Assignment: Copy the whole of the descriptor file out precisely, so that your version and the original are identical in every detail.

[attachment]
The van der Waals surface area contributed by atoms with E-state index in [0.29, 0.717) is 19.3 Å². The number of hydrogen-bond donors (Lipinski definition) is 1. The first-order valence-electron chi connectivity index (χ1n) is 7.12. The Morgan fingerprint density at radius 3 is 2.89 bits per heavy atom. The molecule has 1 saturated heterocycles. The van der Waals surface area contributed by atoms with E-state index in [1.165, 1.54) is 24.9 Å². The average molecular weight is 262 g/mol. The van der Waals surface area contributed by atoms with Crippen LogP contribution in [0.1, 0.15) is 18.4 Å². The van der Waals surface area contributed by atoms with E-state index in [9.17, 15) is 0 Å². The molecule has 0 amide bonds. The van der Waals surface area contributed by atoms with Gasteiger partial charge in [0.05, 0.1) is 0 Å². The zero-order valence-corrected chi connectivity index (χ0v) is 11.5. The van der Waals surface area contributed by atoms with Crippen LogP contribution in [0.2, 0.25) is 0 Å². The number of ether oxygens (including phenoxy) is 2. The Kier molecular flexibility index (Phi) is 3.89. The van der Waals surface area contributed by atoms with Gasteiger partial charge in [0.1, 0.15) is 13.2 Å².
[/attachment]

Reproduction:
The van der Waals surface area contributed by atoms with E-state index in [0.29, 0.717) is 19.3 Å². The number of hydrogen-bond donors (Lipinski definition) is 1. The first-order valence-electron chi connectivity index (χ1n) is 7.12. The Morgan fingerprint density at radius 3 is 2.89 bits per heavy atom. The molecule has 1 saturated heterocycles. The van der Waals surface area contributed by atoms with E-state index in [1.165, 1.54) is 24.9 Å². The average molecular weight is 262 g/mol. The van der Waals surface area contributed by atoms with Crippen LogP contribution in [0.1, 0.15) is 18.4 Å². The van der Waals surface area contributed by atoms with E-state index in [9.17, 15) is 0 Å². The molecule has 0 amide bonds. The van der Waals surface area contributed by atoms with Gasteiger partial charge in [0.05, 0.1) is 0 Å². The zero-order valence-corrected chi connectivity index (χ0v) is 11.5. The van der Waals surface area contributed by atoms with Crippen LogP contribution in [0.2, 0.25) is 0 Å². The number of ether oxygens (including phenoxy) is 2. The Kier molecular flexibility index (Phi) is 3.89. The van der Waals surface area contributed by atoms with Gasteiger partial charge in [0.1, 0.15) is 13.2 Å².